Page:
Terrible Ninth Circuit 230(c)(2) Ruling Will Make the Internet More Dangerous–Enigma v. Malwarebytes
The Ninth Circuit has issued a Section 230(c)(2) opinion that creates significant problems for anti-spyware/spam/virus vendors (I’ll call them “anti-threat vendors”). The ruling will paralyze their decision-making, expose them to greater legal threats, and reduce their ability to protect consumers from unwanted software. This ruling makes the Internet less safe. I hope the Ninth Circuit will fix it via further proceedings.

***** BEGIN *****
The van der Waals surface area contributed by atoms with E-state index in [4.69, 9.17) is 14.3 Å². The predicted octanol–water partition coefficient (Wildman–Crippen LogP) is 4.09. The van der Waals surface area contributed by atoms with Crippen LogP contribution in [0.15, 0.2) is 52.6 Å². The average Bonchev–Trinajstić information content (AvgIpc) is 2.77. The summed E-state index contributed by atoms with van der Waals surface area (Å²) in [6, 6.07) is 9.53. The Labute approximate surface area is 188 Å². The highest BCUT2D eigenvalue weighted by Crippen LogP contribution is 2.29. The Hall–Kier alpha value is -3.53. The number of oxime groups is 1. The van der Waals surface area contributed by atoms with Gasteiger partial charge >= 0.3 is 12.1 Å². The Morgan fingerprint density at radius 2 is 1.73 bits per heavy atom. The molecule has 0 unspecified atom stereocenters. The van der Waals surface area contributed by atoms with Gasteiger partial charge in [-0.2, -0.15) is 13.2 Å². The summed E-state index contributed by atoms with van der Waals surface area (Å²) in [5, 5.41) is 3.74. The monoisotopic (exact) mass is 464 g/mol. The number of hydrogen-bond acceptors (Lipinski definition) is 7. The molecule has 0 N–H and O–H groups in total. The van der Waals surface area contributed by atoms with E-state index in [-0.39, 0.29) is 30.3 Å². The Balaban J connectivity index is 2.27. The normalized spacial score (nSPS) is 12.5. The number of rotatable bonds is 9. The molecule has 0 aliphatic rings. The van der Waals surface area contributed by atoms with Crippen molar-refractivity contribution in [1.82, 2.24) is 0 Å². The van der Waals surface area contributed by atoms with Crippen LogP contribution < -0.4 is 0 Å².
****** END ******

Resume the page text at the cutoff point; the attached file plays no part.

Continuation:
Nevertheless, the majority’s legal standard creates two obvious and significant problems. First, many spammers, virusmakers, and adware/spyware makers will claim–legitimately or not–to be direct or partial competitors with anti-threat vendors. In those situations, the threat purveyors will naturally claim that the blocking was motivated by anticompetitive animus. In fact, I would expect such anticompetitive animus claims to be routine for blocked entities, not an exception. Indeed, as the dissent noted, Zango claimed (not credibly) its adware was competitive with Kaspersky’s anti-threat software.
I would say it will be the AV companies facing bogus lawsuits who will lose the most, and probably not users, but it’s a bit of a pickle.